Finding Art and Culture in Hawaii
It was an exciting time for seven Hartnell Students selected as the 2023 Boronda Scholars. From May 28 thru June 11, they traveled to Hawaii, where they visited the Big Island, Maui, and Oahu.
“For six of the students, it was their first time in Hawaii,” said Dr. Lee Ritscher, faculty in charge. “They were blown away by this experience.”
Dr. Ritscher and the scholars were accompanied by Professor Dan Peterson as the second coordinator of the trip.
Their search for culture and the arts began on the Big Island. The group visited Hilo, Volcanoes National Park, Rainbow Falls, Kona, and more. Then they continued to Maui, where they experienced the Road to Hana, with many stops along the way, went up to Haleakala, and visited artsy Lahaina. Next was Oahu, where arts and culture followed them everywhere they went – a walking tour in Chinatown, Pearl Harbor, the Honolulu Museum of Art, The Actors’ Group Uncle Vanya performance, snorkeling, and of course, a luau (pictured). They found the islands were rich in dance, song, culture, the arts, and history.
The Sylvano and Maria Boronda International Study Program was established in 1985 and has taken students to South America, Central America, Asia, Europe, and Africa, as well as various locations in the United States. In his will, Lester D. Boronda specified that the recipients were to be students of unusual promise in the arts, namely painting, sculpture, architecture, literature, drama, music, or dance.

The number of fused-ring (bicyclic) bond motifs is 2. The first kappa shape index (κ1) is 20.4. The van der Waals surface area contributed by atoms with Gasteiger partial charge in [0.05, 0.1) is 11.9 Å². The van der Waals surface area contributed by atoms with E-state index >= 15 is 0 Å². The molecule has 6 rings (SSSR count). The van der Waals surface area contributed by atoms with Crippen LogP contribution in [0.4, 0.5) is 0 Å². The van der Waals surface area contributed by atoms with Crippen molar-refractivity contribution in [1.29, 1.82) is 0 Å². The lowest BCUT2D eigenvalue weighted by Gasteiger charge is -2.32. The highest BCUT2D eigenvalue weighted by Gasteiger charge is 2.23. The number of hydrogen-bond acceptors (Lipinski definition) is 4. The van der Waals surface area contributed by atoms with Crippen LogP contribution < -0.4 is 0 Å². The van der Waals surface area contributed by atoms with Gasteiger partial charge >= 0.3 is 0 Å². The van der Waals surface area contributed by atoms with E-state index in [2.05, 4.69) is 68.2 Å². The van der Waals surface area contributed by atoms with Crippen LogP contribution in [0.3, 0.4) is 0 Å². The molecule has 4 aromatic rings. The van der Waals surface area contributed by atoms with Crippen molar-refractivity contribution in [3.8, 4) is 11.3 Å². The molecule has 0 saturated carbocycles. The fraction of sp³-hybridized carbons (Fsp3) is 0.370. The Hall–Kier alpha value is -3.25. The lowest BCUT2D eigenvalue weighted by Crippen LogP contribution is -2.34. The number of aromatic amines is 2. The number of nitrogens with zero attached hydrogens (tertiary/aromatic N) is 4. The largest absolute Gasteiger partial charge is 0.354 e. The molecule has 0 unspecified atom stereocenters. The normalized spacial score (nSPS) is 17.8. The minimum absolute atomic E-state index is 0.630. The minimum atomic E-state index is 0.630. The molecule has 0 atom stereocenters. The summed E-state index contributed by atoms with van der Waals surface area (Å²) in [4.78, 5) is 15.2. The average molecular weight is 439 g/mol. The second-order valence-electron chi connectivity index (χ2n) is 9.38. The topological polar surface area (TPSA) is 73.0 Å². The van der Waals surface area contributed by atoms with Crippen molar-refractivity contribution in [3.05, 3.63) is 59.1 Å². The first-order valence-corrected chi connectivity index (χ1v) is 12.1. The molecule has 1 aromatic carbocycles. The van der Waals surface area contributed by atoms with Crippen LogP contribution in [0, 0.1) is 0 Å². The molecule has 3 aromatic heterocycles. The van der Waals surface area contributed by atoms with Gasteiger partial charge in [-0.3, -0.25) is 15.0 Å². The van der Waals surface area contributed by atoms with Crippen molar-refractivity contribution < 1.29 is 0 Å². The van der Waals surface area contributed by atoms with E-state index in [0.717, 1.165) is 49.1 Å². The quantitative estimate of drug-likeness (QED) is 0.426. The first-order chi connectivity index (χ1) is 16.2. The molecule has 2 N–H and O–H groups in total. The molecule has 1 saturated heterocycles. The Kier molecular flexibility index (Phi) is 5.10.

Students selected for the Boronda Program study and travel under the direction of a Hartnell College instructor. The scholarship includes paid expenses for air and ground transportation, lodging, meal allowance, and accident insurance.
Dr. Lee, a four-time Boronda trip coordinator, shared that all the scholars showed gratitude for this experience. “They enjoyed this trip so much. They said that although Hawaii is part of the United States, it felt like a completely foreign place. They agree it was a life-changing opportunity they will never forget.”
The scholars learned a lot about current and past cultures and civilizations. They enjoyed their time on the three islands and in the end, most of them purchased a Ukulele to play and to remind them of this amazing experience.